Margie and I and baby daughter Dana settled in Seattle after I finished the MS in Engineering. I took up work at the Boeing Co., and did a lot of shock and vibration test methods R&D over the next few years. Baby Anna showed up. And I got in four years of engineering teaching at the University of Washington.
While I was in the engineering faculty, my acquaintance with University of Washington Crew Coach Dick Erickson led to an opportunity to learn rowing. Turning out for training with the freshman crew was one of the most exhilarating experiences of my life, and it taught me a lot about being physically fit. After that, I maintained membership for several years in the Lake Washington Rowing Club.
We lived on the northwest shore of Mercer Island, an island suburb of Seattle. In 1969, I bought an antique almost-waterfront place which eighty years before was part of the site of a grand old hotel. The place had a beautiful outlook on the lake, and waterfront access for launching small watercraft. I spent two years rebuilding and remodeling the place with my own hands, and it became a very comfortable home. I kept a sailing dinghy at my neighbor's pier, and a kayak and a training single (wherry) at home. I got out on Lake Washington daily in one way or another.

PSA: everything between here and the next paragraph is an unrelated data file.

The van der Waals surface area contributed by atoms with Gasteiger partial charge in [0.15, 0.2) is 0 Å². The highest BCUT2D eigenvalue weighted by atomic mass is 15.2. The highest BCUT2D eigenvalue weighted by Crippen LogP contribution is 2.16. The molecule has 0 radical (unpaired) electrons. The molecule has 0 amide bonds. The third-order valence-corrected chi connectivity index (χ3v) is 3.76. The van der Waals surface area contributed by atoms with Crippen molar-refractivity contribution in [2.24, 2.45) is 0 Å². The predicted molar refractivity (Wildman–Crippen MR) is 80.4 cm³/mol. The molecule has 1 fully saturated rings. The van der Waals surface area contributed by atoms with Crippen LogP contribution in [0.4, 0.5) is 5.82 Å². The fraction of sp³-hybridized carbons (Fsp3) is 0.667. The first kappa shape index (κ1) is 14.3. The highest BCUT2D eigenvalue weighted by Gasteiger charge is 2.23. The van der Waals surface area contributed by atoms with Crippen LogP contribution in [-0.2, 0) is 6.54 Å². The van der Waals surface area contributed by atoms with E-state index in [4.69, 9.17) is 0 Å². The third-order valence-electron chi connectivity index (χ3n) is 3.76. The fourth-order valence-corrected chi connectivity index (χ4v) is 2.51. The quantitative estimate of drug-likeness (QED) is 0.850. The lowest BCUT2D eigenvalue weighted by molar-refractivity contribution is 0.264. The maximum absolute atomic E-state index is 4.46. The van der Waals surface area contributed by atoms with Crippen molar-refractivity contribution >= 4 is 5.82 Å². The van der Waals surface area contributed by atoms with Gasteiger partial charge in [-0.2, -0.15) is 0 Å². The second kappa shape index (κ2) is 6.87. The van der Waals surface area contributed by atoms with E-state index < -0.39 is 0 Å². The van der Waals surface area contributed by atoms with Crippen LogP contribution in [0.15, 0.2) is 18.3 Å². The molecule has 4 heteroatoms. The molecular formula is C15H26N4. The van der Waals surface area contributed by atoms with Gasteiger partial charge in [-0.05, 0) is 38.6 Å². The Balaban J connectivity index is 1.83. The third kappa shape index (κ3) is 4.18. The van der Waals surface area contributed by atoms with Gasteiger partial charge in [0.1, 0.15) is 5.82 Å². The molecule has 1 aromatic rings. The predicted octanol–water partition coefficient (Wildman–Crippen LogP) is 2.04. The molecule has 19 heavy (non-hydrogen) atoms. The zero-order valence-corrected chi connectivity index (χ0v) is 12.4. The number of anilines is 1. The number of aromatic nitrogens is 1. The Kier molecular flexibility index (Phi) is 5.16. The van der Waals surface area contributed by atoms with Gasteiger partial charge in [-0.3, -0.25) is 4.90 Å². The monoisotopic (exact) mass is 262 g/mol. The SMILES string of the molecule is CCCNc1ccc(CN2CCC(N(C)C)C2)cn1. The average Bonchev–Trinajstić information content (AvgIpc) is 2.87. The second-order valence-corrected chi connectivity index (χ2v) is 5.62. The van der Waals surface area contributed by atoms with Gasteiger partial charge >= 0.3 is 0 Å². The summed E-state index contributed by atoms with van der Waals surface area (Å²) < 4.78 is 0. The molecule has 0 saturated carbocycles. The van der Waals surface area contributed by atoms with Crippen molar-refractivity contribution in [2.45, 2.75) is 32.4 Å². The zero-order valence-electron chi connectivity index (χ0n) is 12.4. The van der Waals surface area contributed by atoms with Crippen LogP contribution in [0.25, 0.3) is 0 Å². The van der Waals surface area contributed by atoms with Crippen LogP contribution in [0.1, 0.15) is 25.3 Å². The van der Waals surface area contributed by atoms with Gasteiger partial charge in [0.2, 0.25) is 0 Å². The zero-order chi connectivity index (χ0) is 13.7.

In 1971 I left Boeing, with my eye on law school. I spent a summer season as chief engineer on a salmon tender at Egegik, Alaska. Returning to Seattle that autumn, I took the position of statistics computing consultant in the University of Washington Department of Sociology. That job quickly developed into the directorship of a satellite computer center for social science research. In the second year of that work, I also started on a law degree at the University of Washington School of Law. I completed the law degree in 1975.